Last week in this series, we introduced what a business performance review is, its benefits and its components. Today, we will continue with business performance issues and processes.
What do you review at a business performance meeting? Generally speaking, you can review anything and everything that has impacted or could impact the performance of your business. These issues can be grouped into:
• Economic and social factors: All businesses operate within a local and global economy. What is happening globally and locally? How do they impact your business, positively or negatively? What is happening in your local politics, are there elections coming up and how do they impact your business? How do you respond to critical issues?
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• Core activities: This includes issues of supply chain management and product performances. Which products are doing best in what areas, etc?
• Business efficiency: This is about how efficiently resources are used to achieve results. What is the capacity utilisation of the machines that you have? What is your inventory turnover? etc.
• Financial performance: How is your cost structure? What is your turnover? Why is it what it is? How is your dynamic cash flow position? How good are your working capital management ratios? If you are leveraged, how able are you to service the interest component and make any principal repayments as they fall due?
• The customer: Understanding the customer and delivering what they expect is key to your competitive strength and market position (below). Are there any changes in customers’ needs and expectations? Are there new and emerging services? Who is introducing them to the customers?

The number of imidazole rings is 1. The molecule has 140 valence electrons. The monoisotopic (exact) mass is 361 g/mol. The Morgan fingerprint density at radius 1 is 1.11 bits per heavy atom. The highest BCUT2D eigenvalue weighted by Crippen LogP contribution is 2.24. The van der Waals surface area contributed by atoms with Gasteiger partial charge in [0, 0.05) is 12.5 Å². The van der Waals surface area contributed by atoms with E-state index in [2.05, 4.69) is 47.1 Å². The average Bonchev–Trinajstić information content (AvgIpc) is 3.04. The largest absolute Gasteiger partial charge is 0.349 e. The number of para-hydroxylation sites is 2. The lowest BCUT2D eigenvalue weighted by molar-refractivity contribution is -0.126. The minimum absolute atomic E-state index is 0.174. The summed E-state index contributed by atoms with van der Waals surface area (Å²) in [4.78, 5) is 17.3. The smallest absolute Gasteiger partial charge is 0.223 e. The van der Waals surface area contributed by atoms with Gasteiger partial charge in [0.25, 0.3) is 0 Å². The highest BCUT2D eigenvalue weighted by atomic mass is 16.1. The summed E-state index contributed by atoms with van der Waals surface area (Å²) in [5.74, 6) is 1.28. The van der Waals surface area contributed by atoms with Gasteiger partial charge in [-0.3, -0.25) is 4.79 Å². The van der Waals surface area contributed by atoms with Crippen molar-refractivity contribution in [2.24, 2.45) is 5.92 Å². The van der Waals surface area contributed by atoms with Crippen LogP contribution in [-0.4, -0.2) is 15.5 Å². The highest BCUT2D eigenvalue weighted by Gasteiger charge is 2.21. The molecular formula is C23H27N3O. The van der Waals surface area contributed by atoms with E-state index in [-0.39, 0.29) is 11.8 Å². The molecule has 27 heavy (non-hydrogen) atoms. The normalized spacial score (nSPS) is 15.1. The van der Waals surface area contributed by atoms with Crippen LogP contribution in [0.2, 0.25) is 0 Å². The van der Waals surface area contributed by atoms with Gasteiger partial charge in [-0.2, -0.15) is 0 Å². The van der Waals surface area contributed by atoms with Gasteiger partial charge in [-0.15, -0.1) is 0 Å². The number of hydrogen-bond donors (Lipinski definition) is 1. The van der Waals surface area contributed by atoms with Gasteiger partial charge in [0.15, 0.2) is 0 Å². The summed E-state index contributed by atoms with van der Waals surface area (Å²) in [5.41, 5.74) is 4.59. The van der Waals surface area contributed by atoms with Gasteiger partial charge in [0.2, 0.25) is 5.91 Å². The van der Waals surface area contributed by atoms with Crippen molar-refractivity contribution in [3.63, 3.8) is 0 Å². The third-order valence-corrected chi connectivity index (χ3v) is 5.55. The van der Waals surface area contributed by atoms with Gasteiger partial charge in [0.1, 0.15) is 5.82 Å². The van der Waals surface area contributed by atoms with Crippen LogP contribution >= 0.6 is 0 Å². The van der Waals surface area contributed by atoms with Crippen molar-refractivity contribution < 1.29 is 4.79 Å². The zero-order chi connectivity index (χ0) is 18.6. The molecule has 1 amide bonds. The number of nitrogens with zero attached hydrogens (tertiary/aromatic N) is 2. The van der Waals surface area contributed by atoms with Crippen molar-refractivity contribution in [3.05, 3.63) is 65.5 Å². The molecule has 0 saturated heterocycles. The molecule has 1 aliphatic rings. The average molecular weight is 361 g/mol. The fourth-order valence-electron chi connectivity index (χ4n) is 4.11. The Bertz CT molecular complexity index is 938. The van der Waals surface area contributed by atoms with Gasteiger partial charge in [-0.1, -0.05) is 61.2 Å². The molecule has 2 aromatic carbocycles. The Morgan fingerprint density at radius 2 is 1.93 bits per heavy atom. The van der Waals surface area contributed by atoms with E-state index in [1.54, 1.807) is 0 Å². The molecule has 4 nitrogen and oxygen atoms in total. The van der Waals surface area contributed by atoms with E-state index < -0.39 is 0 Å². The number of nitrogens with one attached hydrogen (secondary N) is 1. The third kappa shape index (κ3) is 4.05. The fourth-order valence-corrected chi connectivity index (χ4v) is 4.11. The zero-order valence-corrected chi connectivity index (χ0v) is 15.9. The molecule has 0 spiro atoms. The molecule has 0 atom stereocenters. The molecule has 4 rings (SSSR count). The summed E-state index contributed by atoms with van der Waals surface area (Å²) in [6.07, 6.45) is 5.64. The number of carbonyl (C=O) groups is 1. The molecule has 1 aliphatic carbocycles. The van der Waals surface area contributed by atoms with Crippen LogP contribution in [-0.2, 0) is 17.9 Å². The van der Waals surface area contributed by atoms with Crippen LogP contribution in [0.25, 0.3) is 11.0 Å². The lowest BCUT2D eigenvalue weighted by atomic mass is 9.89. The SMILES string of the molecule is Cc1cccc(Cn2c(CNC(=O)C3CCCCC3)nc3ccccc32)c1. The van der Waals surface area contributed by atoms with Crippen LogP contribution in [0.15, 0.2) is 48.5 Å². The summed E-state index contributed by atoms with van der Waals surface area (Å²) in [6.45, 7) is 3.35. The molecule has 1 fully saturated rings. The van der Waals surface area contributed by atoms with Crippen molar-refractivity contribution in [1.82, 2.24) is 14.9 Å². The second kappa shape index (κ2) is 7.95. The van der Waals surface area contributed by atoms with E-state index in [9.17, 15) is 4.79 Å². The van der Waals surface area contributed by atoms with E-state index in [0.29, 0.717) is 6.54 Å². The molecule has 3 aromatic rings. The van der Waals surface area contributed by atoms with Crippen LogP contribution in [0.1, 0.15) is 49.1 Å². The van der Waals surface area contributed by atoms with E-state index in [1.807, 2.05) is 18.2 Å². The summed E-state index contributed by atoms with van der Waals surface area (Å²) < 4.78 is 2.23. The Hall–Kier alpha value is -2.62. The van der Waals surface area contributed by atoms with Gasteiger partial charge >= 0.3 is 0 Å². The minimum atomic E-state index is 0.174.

• Competition and market: What market share do you have, is it growing or shrinking? Who are your competitors, and how are they doing? What are they doing better than you? What competitive advantages do you have or do they have? Can you protect the advantages you have?
• Staff and unit performances: How are the various units in your business and the individual staff doing? Etc.
How do you review your business performance? Your performance review exercise is always about assessing your actual performance against what you have budgeted/planned to do and perhaps benchmark against what others are doing or what can be achieved. This means:
• People: You must have the right team to capture all the information and be able to review the performance of the business. The ‘team’ might just be you at some point when you are starting or along with a part-time staff like my sales agent when I was selling computer components. As you grow, you may need performance reviews at the individual, unit and of course corporate levels. To do this, you need people that understand business and its measures of success very well.
• Information: The people you have can only review the business performance if certain information is available. The first document required document is the performance report. The objective is to match the actual performance against the budgeted plan. Variances should also be captured to understand them, what caused them and what can be done whether they are positive or negative. With modern computers and applications, it is now easy to have all the reports that we need to assess how well our businesses are doing.